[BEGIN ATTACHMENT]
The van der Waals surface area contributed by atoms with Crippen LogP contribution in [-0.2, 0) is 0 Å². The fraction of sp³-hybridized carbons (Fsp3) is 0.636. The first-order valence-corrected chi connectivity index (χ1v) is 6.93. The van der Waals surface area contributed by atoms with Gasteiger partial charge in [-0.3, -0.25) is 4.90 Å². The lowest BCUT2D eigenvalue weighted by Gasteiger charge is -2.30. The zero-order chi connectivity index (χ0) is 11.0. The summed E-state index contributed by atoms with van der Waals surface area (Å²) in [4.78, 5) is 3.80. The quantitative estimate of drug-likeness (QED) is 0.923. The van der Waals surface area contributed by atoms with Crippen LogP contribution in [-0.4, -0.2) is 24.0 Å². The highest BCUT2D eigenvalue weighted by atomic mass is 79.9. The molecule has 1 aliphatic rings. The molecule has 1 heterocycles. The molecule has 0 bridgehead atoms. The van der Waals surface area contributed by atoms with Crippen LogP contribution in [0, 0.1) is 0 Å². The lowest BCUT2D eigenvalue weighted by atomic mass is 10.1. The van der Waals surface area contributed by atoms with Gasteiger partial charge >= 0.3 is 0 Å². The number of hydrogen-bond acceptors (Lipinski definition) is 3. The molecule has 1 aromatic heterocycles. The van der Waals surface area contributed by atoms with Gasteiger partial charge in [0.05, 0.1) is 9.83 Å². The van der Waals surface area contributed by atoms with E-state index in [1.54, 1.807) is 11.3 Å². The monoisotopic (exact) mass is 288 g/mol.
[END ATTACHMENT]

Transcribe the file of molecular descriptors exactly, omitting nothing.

The van der Waals surface area contributed by atoms with Crippen LogP contribution in [-0.2, 0) is 0 Å². The fraction of sp³-hybridized carbons (Fsp3) is 0.636. The first-order valence-corrected chi connectivity index (χ1v) is 6.93. The van der Waals surface area contributed by atoms with Gasteiger partial charge in [-0.3, -0.25) is 4.90 Å². The lowest BCUT2D eigenvalue weighted by Gasteiger charge is -2.30. The zero-order chi connectivity index (χ0) is 11.0. The summed E-state index contributed by atoms with van der Waals surface area (Å²) in [4.78, 5) is 3.80. The quantitative estimate of drug-likeness (QED) is 0.923. The van der Waals surface area contributed by atoms with Crippen LogP contribution in [-0.4, -0.2) is 24.0 Å². The highest BCUT2D eigenvalue weighted by atomic mass is 79.9. The molecule has 1 aliphatic rings. The molecule has 1 heterocycles. The molecule has 0 bridgehead atoms. The van der Waals surface area contributed by atoms with Crippen LogP contribution in [0, 0.1) is 0 Å². The lowest BCUT2D eigenvalue weighted by atomic mass is 10.1. The van der Waals surface area contributed by atoms with Gasteiger partial charge >= 0.3 is 0 Å². The number of hydrogen-bond acceptors (Lipinski definition) is 3. The molecule has 1 aromatic heterocycles. The van der Waals surface area contributed by atoms with Gasteiger partial charge in [0.05, 0.1) is 9.83 Å². The van der Waals surface area contributed by atoms with E-state index in [1.54, 1.807) is 11.3 Å². The monoisotopic (exact) mass is 288 g/mol.